Wednesday, January 18, 2012

The white wall of my refrigerator

There is a leak from the refrigerator that appears from time to time and floods the bottom layer underneath the crisper until water spills out onto the floor. If I am not careful to catch it in time and the water pools for days it can cause the wooden parquetry under the fridge to split and buckle.


It has already happened several times and I fear that the boards will soon lift, distort and go out of place. Every morning I check for leaks.

It is only a new fridge, or relatively so. Is it a design fault? I have found this problem with other fridges before. Or is it the fault of my – I stress ‘my’ but I am not the only one who uses the fridge, the result of ‘our’ tendencies to overload?

A refrigerator repairman once told me that I should take care not to let anything touch the back wall of the fridge. This can cause the problem and certainly as long as I have remembered to pull things forward and make sure that not so much as a tomato touches the back wall the leaking is not so bad.

But it is easy to push things backwards. In fact that is the general tendency: load up the front and all the things already inside make their way to the back where eventually they come in contact with the white wall.

The sensitive white wall that cannot bear contact of any sort. The wall that prefers to remain untouched, like an autistic child who fears connection.

Now is as good a time as any to bring it up. Now is as good a time as any to talk about touch. When I rub the sorbolene cream into my mother’s legs, each time I visit her at her retirement village, I can sense the pleasure she gets from those soothing hands rubbing up and down her tired legs.

I focus on the dry bits, any small eruption of brittle skin. I focus on her heels which she tells me give her pain from time to time. These nights she can only sleep on her back. She does not turn as much as she once might because of her arthritis, because of her shortness of breath, and so her heels rub up against the sheets and over time they have become cracked and worn. I rub in extra layers of sorbolene cream and smooth it in to work against the dryness, to get the circulation flowing again.

It is a good time for conversation. It is a good time for connection but because I am the toucher and my mother the passive recipient I can feel safe and in control.

I am not so sure how I might feel were I on the receiving end. For you see, touch to me is dangerous. It exposes raw ends. It stirs up unfathomable feelings, longings, revulsions, fears. It is better therefore to stay like the refrigerator wall, to keep my distance.

I feel it whenever it comes time to say farewell to my children. Do I kiss them on the cheek as is the custom for so many loving parents? Do I give them a hug?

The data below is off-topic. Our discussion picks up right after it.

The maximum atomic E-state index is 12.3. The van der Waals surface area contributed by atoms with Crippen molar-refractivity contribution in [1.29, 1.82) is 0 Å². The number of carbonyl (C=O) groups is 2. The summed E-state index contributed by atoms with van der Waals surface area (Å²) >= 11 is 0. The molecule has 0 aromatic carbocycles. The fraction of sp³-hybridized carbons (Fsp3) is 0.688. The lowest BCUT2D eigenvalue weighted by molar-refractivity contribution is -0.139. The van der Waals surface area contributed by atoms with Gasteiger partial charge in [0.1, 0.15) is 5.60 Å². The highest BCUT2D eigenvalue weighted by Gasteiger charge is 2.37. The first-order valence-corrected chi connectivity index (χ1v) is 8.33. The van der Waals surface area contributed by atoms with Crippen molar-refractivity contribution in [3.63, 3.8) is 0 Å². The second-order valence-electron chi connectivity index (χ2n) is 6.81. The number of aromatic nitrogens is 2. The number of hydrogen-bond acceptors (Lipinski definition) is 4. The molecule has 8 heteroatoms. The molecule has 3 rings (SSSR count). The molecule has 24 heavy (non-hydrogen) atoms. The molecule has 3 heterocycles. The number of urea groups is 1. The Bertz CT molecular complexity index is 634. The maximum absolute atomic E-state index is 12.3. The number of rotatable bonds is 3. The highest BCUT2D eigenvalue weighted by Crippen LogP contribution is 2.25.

No, I hang back awkwardly, as if fearful of contact. If they are leaving for overseas or going away on a long trip I can overcome this hesitation and will hug them in farewell. I will also hug them on their return, but in the day to day comings and goings of our lives, I fear such intimacy.

Some people are too free with their hello/goodbye kisses, but not me. I think about them. I measure the moment.

And here my childhood mantra applies: ‘If he touches, you scream’. My sister's words ring in my head and I set my body rigid. I become the fridge wall. I brace myself for contact, as if a knife is about to slice open my skin.

The days of leaning over my father to say goodnight, to receive the scraping of his rough thumb and finger on my forehead float across my memory.

My father scraped a sign of the cross on the forehead of each of his children at bedtime. The sensation stays with me. My forehead bears the mark. The long frown mark down the centre, worn away through the years like my mother’s heels, a mark of his presence and a reminder to me to avoid touch.

My father’s yellow nicotene stained fingers, the nails clipped short and clean, the smell of his brandy charged breath, the scrape of his accented words across my ears.

‘Goodnight,’ he says in Dutch. ‘Goodnight,’ we say in English.

The thought then as we all stand awake at this moment in one another’s company: we are safe but later in the darkness when each is scattered into her own bed, when my father starts to wander the hallway and check out the rooms in search of companionship, then I freeze over and turn into the white wall of my refrigerator.

Do not touch me.

If you touch me I will burst open and leak. I will spill all over the floor. I will cause your foundations to buckle and eventually I will break down.
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